Part of the reason why so many of these are so funny isn’t just in being glad that we aren’t as unlucky, unskilled, or foolish as the individuals in said videos. It’s that for anybody with an actual career in the arts, we watch the videos, wipe our brows, and sigh “So it’s not just me.” So often, no matter how hard we prepare and what we try, it’s Faceplant City, and most of us just brush the concrete dust off our noses, spit out the broken teeth, and get up to do it again. Compulsion is a wonderful thing.
And so it goes. Since before the beginning of this foul Year of Our Lord 2020, the original plan for the Triffid Ranch was to jump up the number of Triffid Ranch shows, lectures, and open houses, including an expansion outside of the greater Dallas/Fort Worth area. Well, you can call COVID-19 “The Rona” or “Captain Trumps,” but every artist, musician, and writer in town saw the implosion of venues and events and called it “The Devil Vomits In My Face Once More.” You wipe off your eyes, reach for a towel and an eyewash station, and start again.
And to follow the old adage “when God closes a door, He also opens a window,” it’s time to see if if the next few weeks constitute defenestration or flying. The original plan was to hold a major open house, the Manchester United Flower Show, on April 18, if the current shelter-in-place order for Dallas County would allow it. Since that order runs until at least the beginning of May, this wouldn’t happen anyway, and a lot of folks understandably don’t want to risk crowds even after the order is lifted. We can’t have a traditional open house, and a lot of people outside of Dallas regularly mope (but mope in a cute way) about not being able to get to an open house anyway, so it’s time to make things virtual.
With the recommendation and inspiration of Christopher Doll of Breaking Fitt’s Law and Pete Freedman of Central Track, both essential reading, the Triffid Ranch is going to Twitch. The Eventbrite invitations will go out soon, but we’re going to try a video open house starting at 6:00 pm Central Standard Time on Saturday, April 18. Just as with the in-person open houses, this will run until about 11:00, thus allowing folks in varying time zones a chance to jump in. If this works out well and it doesn’t lead to a terminal curbstomping, we may have more in our current time of crisis, and probably way beyond. Not only will this give friends and interested bystanders a chance to see the inner workings of carnivorous plant blooms, but it gives a chance to confirm that the sole proprietor has far too much in common with the late Rik Mayall’s most famous character. See you then.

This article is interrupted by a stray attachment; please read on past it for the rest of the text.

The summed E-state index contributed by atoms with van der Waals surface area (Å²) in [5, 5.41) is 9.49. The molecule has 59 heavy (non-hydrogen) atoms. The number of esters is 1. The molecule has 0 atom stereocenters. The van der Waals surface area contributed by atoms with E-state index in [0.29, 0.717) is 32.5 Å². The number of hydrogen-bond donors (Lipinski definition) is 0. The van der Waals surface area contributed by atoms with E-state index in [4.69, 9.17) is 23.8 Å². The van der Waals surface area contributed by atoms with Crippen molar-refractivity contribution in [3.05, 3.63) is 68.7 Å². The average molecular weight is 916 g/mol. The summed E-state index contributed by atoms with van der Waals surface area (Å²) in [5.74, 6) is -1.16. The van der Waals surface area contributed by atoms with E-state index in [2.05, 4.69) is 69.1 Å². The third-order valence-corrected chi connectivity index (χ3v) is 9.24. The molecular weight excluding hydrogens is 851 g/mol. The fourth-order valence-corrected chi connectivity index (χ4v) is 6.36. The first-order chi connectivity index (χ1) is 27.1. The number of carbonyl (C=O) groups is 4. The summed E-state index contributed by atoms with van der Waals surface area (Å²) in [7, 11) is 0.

Posted onApril 3, 2020|Comments Off on Bluebonnet Season 2020 – 3
Even in better times, Texans and tourists rushed out every spring to view the return of the Texas bluebonnet, Lupinus texensis, bringing family, loved ones, and pets into the mix. This didn’t always end well for the bluebonnets: the plants themselves are reasonably tolerant of abuse, but the flowers are very easily crushed. This was really a problem for actively trafficked areas: for the most part, bluebonnets are common enough and widespread enough that the species can handle the occasional trampled cluster. In these days of social distancing, that dose of blue, purple, and green is even more important than ever, as is the need to give everyone a chance to see them who wants to do so. Please, please be careful when taking family photos in bluebonnet patches, if only by sticking to the edges and not flattening the whole thing. Most importantly, clean up after your pets, unless you want that kind of karma in an age of security cameras everywhere. Everyone else will thank you for this in the future.